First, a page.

Short Fiction

Now with a new and unnecessary subtitle

Vladimir Korolenko was a Ukrainian author and humanitarian. His short stories and novellas draw both on the myths and traditions of his birthplace, and his experiences of Siberia as a political exile due to his outspoken criticism of both the Tsars and the Bolsheviks. His first short story was published in 1879, and over the next decade he received many plaudits from critics and other authors, including Chekhov, though he also received some criticism for perceived uneven quality. He continued writing short stories for the rest of his career, but thought of himself more as a journalist and human rights advocate.

Korolenko’s work focuses on the lives and experiences of poor and down-on-their-luck people; this collection includes stories about life on the road (“A Saghálinian” and “Birds of Heaven”), life in the forest (“Makar’s Dream” and “The Murmuring Forest”), religious experience (“The Old Bell-Ringer,” “The Day of Atonement” and “On the Volva”) and many more. Collected here are all of the available public domain translations into English of Korolenko’s short stories and novels, in chronological order of their translated publication. They were translated by Aline Delano, Sergius Stepniak, William Westall, Thomas Seltzer, Marian Fell, Clarence Manning and The Russian Review.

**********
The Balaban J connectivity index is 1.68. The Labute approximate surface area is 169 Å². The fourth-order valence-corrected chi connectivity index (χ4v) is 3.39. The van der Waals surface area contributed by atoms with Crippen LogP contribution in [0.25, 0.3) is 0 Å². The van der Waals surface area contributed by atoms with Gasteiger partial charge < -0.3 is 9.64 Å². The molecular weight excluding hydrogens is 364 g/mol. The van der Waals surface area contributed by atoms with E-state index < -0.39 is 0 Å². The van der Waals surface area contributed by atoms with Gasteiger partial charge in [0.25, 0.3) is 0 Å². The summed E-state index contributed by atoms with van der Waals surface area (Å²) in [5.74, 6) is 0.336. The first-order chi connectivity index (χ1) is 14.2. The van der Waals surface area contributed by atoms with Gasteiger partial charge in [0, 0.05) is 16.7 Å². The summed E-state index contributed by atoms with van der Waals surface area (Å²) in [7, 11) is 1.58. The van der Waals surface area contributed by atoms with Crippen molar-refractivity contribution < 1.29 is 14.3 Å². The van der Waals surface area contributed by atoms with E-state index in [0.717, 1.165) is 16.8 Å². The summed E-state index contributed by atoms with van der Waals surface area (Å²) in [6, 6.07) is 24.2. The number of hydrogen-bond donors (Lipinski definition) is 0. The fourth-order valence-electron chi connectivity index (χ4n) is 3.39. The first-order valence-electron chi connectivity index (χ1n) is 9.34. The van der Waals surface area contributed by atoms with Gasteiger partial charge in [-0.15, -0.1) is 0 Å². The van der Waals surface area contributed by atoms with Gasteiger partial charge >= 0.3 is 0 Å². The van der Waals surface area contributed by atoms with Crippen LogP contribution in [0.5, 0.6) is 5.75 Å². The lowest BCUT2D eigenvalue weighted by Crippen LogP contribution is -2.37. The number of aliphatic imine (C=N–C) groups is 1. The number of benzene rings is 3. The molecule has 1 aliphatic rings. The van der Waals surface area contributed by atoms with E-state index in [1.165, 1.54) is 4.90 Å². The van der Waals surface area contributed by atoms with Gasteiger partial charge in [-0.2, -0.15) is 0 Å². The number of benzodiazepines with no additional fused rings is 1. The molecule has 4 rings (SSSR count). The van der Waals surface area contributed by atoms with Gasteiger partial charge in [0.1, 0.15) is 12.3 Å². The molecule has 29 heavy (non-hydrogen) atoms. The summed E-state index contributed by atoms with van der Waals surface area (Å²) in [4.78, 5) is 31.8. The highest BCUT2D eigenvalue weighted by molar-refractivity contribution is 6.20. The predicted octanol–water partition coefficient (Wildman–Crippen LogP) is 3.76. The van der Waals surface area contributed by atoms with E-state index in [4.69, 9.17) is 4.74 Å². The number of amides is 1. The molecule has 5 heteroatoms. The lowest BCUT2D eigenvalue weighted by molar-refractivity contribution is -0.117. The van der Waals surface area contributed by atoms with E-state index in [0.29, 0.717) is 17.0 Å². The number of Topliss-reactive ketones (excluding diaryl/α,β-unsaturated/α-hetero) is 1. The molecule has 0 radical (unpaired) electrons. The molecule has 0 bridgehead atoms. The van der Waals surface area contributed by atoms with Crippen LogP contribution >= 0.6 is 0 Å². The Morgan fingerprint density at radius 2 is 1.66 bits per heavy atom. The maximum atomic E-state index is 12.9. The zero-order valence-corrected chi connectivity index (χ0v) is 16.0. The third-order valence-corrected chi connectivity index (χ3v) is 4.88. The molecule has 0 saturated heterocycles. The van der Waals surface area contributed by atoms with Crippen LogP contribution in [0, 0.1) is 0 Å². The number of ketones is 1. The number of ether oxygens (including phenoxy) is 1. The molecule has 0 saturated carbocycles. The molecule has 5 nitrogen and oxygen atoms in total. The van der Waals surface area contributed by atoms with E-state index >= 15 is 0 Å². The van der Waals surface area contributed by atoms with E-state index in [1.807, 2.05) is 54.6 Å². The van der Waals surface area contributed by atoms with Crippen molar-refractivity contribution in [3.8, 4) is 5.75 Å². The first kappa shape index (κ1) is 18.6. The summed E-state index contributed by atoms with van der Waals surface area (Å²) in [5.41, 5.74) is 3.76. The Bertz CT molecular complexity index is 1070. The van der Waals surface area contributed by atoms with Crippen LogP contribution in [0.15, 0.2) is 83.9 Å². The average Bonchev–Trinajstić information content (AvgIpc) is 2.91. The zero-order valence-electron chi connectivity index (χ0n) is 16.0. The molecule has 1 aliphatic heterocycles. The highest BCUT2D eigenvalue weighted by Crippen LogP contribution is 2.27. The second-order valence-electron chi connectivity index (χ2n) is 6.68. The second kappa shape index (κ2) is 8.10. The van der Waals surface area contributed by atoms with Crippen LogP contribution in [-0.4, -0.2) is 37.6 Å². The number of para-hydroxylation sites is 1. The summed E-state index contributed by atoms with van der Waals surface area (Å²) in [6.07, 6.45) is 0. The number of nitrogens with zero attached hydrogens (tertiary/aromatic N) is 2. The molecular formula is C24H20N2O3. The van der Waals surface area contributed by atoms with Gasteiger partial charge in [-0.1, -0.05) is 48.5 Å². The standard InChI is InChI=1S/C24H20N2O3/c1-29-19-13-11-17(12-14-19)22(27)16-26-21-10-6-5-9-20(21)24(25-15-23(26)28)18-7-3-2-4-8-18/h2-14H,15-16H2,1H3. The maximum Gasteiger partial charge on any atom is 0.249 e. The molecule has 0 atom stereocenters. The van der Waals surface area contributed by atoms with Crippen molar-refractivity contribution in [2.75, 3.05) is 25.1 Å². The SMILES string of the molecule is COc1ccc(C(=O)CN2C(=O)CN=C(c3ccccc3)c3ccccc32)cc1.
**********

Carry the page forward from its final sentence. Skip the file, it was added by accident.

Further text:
Part I


  • publisher
    Cast Iron Coding
  • publisher place
    Portland, OR

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